Other estimates tell us that worldwide, there are 13 million microcredit
borrowers, with USD 7 billion in outstanding loans, and generating repayment
rates of 97 percent; growing at a rate of 30 percent annual growth. Despite
all this less than 18% of the world's poorest households have access to
financial services (Grameen Foundation USA).
Similarities between IF and Microfinance
So we now return to where we started - where is Islamic finance in the world
of microfinance? If Islamic finance is growing so rapidly all over the world
why don't we hear about it more in microfinance circles? After all, both
systems advocate entrepreneurship and risk taking through partnership
finance. They are also forms of finance which represent unconventional
solutions to financial needs, focusing on cash-poor but promising business
activities. And most importantly, both Islamic finance and microfinance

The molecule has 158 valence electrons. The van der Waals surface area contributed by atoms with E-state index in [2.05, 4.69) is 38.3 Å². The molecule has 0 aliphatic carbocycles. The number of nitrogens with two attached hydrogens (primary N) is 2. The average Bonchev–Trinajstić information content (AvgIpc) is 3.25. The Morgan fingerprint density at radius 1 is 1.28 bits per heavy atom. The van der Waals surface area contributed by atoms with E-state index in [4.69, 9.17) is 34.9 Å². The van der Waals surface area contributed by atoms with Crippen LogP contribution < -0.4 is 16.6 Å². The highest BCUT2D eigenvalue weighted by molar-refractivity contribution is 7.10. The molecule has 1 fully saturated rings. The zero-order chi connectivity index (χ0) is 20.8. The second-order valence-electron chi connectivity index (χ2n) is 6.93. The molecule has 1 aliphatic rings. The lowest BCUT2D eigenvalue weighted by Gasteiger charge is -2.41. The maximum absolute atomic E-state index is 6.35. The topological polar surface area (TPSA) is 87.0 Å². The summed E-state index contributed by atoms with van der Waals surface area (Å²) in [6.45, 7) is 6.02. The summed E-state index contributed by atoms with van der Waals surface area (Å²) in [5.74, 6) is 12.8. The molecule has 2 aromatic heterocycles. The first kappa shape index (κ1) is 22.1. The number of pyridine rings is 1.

theoretically start from egalitarian approaches as they are open to all
customers with different and sometimes coinciding needs without setting any
apparent restriction to different categories of clientele.
But it's interesting to note that Islamic Finance principles are still not
widely adopted by conventional microfinance and microcredit institutions.
According to Dr. Abbas Mirakhor, Executive Director of the IMF:
"[An] important function of Islamic finance that is seldom noted . is the
ability of Islamic finance to provide the vehicle for financial and economic
empowerment . to convert dead capital into income generating assets to
financially and economically empower the poor..."
Of note in this regard is a theoretical framework for a mudarabah based